May 3, 2016
MSU Engineering says good-bye to 600 undergrads, 68 master’s, and 52 PhD students this weekend
Michigan State University will host commencement ceremonies for more than 700 graduates of the College of Engineering this weekend.
Advanced degrees -- The Advanced Degree Commencement is Friday, May 6, at 3:30 p.m. in MSU's Breslin Center. There will be 68 master's and 52 PhD candidates from the College of Engineering. The ceremony is 2 1/2 hours long. There are no admission tickets required.
Undergraduates -- The College of Engineering will host graduation services for more than 600 undergraduates on Sunday, May 8, at 12:30 p.m. in the Breslin Center. The ceremony is two hours long. There are no admission tickets required. Leo Kempel, dean of the College of Engineering, will offer both the welcome and closing remarks at graduation. Alexandra MacKenzie, a senior in electrical engineering, will sing the Star Spangled Banner.
Amanda Idema, assistant dean for Undergraduate Student Affairs, serves as commencement coordinator.
Undergraduate commencement speaker
Henry Pan of Troy, Mich., will present the senior class address. He will receive a degree in chemical engineering during
spring graduation services.
Pan, a 2015-16 nominee for the Churchill Scholarship, is an active student leader at MSU. He served as president of the MSU American Institute of Chemical Engineers chapter and as executive vice president for the MSU Student Engineering Council.
He told Fox 47 TV Lansing that he applied to MSU because of its cultural diversity. "The diverse student body really helps in terms of broadening the student perspective and being able to see the world in different viewpoints," he said.
Pan worked as an intercultural aid at MSU to help international students. He was an undergraduate research assistant for David Hodge, associate professor of chemical engineering and materials science, on biofuels and genetic modification of algae.
Pan said at graduation he will talk about how engineering principles provide students with tools for overcoming not only scientific problems, but also some of life's greatest obstacles. His plans are to pursue a PhD in chemical engineering at the University of Texas, Austin.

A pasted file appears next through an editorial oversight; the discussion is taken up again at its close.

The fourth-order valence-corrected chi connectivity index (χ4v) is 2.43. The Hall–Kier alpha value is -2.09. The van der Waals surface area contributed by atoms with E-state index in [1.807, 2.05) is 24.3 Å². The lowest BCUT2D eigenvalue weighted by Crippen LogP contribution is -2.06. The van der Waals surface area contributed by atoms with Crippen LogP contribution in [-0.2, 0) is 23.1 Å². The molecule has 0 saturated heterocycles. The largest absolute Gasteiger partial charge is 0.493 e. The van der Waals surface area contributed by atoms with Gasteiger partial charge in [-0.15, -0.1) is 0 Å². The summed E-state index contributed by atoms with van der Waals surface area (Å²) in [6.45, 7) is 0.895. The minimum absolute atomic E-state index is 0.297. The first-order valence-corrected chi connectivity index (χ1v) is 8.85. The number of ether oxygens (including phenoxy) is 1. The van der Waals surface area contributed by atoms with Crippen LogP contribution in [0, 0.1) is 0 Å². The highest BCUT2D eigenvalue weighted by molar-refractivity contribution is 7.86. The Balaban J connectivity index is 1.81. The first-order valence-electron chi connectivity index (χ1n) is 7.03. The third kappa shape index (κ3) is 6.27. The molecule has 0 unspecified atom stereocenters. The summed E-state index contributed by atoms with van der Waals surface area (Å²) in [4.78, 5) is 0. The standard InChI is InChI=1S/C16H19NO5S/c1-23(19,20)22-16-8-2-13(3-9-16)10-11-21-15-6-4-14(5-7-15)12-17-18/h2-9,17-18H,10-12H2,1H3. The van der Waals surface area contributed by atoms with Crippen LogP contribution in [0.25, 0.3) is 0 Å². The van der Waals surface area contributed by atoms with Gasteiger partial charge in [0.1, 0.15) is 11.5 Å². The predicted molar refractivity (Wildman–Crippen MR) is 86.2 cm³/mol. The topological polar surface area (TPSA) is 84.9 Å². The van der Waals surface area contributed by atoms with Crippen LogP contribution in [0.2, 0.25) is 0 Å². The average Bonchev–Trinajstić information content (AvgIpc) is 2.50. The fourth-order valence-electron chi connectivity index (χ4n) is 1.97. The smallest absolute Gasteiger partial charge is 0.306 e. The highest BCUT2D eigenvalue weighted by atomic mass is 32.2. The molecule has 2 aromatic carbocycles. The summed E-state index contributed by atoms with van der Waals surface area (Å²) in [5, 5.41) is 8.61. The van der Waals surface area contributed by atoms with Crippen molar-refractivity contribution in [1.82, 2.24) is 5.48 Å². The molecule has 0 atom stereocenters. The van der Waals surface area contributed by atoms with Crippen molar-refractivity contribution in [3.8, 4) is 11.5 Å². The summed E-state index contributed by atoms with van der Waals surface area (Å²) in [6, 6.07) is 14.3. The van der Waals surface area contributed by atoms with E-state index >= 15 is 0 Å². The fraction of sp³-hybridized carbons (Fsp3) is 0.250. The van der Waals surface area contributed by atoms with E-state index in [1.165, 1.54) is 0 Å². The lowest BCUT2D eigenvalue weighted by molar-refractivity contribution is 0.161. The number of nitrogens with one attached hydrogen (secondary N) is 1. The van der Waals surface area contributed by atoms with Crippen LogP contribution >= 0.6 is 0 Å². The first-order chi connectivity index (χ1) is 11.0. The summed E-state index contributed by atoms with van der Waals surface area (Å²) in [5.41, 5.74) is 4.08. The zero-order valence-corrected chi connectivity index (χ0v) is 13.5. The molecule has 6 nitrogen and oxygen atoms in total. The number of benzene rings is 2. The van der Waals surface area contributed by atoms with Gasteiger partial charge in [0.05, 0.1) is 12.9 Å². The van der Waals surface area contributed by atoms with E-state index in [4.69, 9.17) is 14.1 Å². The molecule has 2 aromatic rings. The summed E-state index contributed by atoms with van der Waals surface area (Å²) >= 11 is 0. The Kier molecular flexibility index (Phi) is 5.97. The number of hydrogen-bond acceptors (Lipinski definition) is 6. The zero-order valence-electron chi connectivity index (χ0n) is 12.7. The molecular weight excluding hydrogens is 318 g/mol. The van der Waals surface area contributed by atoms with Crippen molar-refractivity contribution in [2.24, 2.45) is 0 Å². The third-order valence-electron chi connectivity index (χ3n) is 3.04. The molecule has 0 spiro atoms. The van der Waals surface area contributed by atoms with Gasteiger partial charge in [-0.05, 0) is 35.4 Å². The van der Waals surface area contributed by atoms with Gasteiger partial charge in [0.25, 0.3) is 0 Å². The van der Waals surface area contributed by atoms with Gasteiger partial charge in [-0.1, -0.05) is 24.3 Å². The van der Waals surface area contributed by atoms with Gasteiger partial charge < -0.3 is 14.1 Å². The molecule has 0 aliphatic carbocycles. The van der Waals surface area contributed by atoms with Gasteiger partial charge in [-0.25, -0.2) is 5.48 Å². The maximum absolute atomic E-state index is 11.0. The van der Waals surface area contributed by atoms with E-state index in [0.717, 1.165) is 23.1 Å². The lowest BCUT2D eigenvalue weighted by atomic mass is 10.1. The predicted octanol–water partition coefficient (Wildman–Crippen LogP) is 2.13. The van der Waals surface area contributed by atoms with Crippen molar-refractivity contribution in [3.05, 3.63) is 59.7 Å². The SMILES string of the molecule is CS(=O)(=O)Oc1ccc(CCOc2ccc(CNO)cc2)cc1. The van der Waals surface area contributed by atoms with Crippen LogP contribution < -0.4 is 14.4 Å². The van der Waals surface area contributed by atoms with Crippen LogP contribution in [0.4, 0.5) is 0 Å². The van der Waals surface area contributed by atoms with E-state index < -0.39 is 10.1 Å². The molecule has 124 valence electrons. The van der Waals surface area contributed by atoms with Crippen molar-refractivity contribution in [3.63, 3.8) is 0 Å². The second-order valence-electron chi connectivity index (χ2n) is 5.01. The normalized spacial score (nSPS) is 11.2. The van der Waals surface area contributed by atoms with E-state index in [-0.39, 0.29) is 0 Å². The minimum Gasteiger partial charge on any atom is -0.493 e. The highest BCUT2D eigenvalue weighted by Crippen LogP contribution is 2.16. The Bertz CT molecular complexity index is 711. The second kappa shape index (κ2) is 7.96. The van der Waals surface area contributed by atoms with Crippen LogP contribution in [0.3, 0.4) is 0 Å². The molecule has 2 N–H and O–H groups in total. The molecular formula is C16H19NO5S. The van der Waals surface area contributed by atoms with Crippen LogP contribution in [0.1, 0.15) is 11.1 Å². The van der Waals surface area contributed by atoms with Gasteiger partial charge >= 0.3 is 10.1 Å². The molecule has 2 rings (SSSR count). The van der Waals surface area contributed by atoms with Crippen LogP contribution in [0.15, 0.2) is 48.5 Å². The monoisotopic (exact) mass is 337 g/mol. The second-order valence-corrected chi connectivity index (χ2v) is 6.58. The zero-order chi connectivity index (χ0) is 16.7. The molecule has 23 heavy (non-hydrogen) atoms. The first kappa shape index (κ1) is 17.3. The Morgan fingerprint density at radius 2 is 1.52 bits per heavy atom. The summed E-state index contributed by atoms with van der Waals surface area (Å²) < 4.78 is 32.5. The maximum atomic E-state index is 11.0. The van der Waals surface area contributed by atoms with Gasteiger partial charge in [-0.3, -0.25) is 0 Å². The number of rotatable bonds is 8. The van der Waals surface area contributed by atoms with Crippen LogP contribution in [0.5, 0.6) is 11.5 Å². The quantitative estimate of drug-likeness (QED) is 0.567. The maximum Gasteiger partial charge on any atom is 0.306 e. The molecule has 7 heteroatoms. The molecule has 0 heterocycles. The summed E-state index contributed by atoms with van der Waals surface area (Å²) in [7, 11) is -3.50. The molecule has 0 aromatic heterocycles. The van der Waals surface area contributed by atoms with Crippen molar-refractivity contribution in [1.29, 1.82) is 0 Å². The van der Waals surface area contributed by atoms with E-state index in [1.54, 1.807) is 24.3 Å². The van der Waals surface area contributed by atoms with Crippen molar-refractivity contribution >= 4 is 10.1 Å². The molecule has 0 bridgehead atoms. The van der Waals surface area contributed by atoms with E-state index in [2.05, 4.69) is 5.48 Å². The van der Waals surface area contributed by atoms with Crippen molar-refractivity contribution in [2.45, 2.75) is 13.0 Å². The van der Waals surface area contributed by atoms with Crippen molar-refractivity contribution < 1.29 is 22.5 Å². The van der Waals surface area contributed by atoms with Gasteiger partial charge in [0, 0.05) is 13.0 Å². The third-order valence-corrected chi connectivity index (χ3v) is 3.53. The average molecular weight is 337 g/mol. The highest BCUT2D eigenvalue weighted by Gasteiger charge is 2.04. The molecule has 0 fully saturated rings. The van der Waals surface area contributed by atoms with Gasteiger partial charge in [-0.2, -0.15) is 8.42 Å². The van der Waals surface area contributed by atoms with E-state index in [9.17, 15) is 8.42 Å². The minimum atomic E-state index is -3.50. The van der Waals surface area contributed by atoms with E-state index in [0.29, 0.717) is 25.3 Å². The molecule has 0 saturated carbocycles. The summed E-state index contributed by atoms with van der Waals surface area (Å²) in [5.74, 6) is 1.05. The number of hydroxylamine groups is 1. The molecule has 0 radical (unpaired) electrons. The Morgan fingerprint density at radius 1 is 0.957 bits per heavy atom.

Undergraduate keynote address
Martin C. Hawley (BS ’61, PhD ’64, chemical engineering) will present the undergraduate keynote address as the 2016 Claud R. Erickson Distinguished Alumni Award Recipient. Hawley will receive the honor at the College of Engineering Alumni Awards banquet on Saturday. The award is the highest honor presented to a graduate by the college. It recognizes professional accomplishment, volunteer service, and distinguished service to the college and the engineering profession.
Hawley is a professor and recent past chairperson of the MSU Department of Chemical Engineering and Materials Science (CHEMS). He is currently senior associate to the dean of engineering and director of the MSU Composite Vehicle Research Center. During 2010-2012 he was also director of MSU’s Office of Sponsored Programs. Earlier, he was co-director of the MSU Composites Center—a National Science Foundation, State of Michigan, and industry-supported center—for 10 years.
He teaches, directs research, publishes, and consults with industry and government in the areas of chemical kinetics, transport phenomena, enzyme separations, chemical reactor design, process design, materials processing, applied mathematics, computer simulation, economics, and optimization.
He has taught the senior capstone process design courses at MSU for more than 40 years to about 90 percent of the living MSU undergraduate CHEMS students. The success of his students is unsurpassed with 46 MSU students receiving national contest awards in the annual AIChE Student Contest Problem.
He holds six patents and has published more than 200 articles and books. Of his 22 graduating PhD students, five are noted faculty members at various universities.
About MSU Commencement
MSU is hosting 19 commencement ceremonies from Friday, May 6, through Sunday, May 8.
Notice to visitors: Consistent with Breslin Center policy, all bags will be subject to search. No food or beverages – including bottled water – will be allowed into Breslin Center, and this applies to graduates, guests and faculty participating in the ceremonies. As such, Breslin will offer a limited menu of concessions for sale one hour prior to the start of ceremonies and during the first hour of ceremonies. Additional prohibited items include large cameras, recording devices, noisemakers, sticks, pets, signs or weapons of any form. Smoking is prohibited at the Breslin Center.
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